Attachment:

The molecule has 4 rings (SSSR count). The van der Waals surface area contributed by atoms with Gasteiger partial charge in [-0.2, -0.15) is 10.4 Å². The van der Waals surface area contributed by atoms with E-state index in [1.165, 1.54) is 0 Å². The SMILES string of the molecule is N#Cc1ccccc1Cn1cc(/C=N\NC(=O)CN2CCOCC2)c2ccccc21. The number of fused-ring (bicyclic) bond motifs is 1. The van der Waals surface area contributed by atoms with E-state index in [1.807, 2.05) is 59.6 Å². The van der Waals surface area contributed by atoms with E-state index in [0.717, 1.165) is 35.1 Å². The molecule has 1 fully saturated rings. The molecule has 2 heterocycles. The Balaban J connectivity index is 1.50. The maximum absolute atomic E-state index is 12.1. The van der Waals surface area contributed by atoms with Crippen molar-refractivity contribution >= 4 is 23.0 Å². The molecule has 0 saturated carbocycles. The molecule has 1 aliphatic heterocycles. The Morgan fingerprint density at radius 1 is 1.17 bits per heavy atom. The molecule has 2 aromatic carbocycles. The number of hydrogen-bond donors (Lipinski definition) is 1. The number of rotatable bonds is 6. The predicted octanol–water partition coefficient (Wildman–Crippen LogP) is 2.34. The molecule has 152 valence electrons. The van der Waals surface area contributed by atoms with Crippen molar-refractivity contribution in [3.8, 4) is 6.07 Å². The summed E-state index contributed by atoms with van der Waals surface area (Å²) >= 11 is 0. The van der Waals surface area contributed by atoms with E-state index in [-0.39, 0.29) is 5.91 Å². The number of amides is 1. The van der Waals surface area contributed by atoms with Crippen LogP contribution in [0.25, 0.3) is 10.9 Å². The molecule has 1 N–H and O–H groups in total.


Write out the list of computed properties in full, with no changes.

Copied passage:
The molecule has 4 rings (SSSR count). The van der Waals surface area contributed by atoms with Gasteiger partial charge in [-0.2, -0.15) is 10.4 Å². The van der Waals surface area contributed by atoms with E-state index in [1.165, 1.54) is 0 Å². The SMILES string of the molecule is N#Cc1ccccc1Cn1cc(/C=N\NC(=O)CN2CCOCC2)c2ccccc21. The number of fused-ring (bicyclic) bond motifs is 1. The van der Waals surface area contributed by atoms with E-state index in [1.807, 2.05) is 59.6 Å². The van der Waals surface area contributed by atoms with E-state index in [0.717, 1.165) is 35.1 Å². The molecule has 1 fully saturated rings. The molecule has 2 heterocycles. The Balaban J connectivity index is 1.50. The maximum absolute atomic E-state index is 12.1. The van der Waals surface area contributed by atoms with Crippen molar-refractivity contribution >= 4 is 23.0 Å². The molecule has 0 saturated carbocycles. The molecule has 1 aliphatic heterocycles. The Morgan fingerprint density at radius 1 is 1.17 bits per heavy atom. The molecule has 2 aromatic carbocycles. The number of hydrogen-bond donors (Lipinski definition) is 1. The number of rotatable bonds is 6. The predicted octanol–water partition coefficient (Wildman–Crippen LogP) is 2.34. The molecule has 152 valence electrons. The van der Waals surface area contributed by atoms with Crippen molar-refractivity contribution in [3.8, 4) is 6.07 Å². The summed E-state index contributed by atoms with van der Waals surface area (Å²) >= 11 is 0. The van der Waals surface area contributed by atoms with E-state index in [-0.39, 0.29) is 5.91 Å². The number of amides is 1. The van der Waals surface area contributed by atoms with Crippen LogP contribution in [0.25, 0.3) is 10.9 Å². The molecule has 1 N–H and O–H groups in total.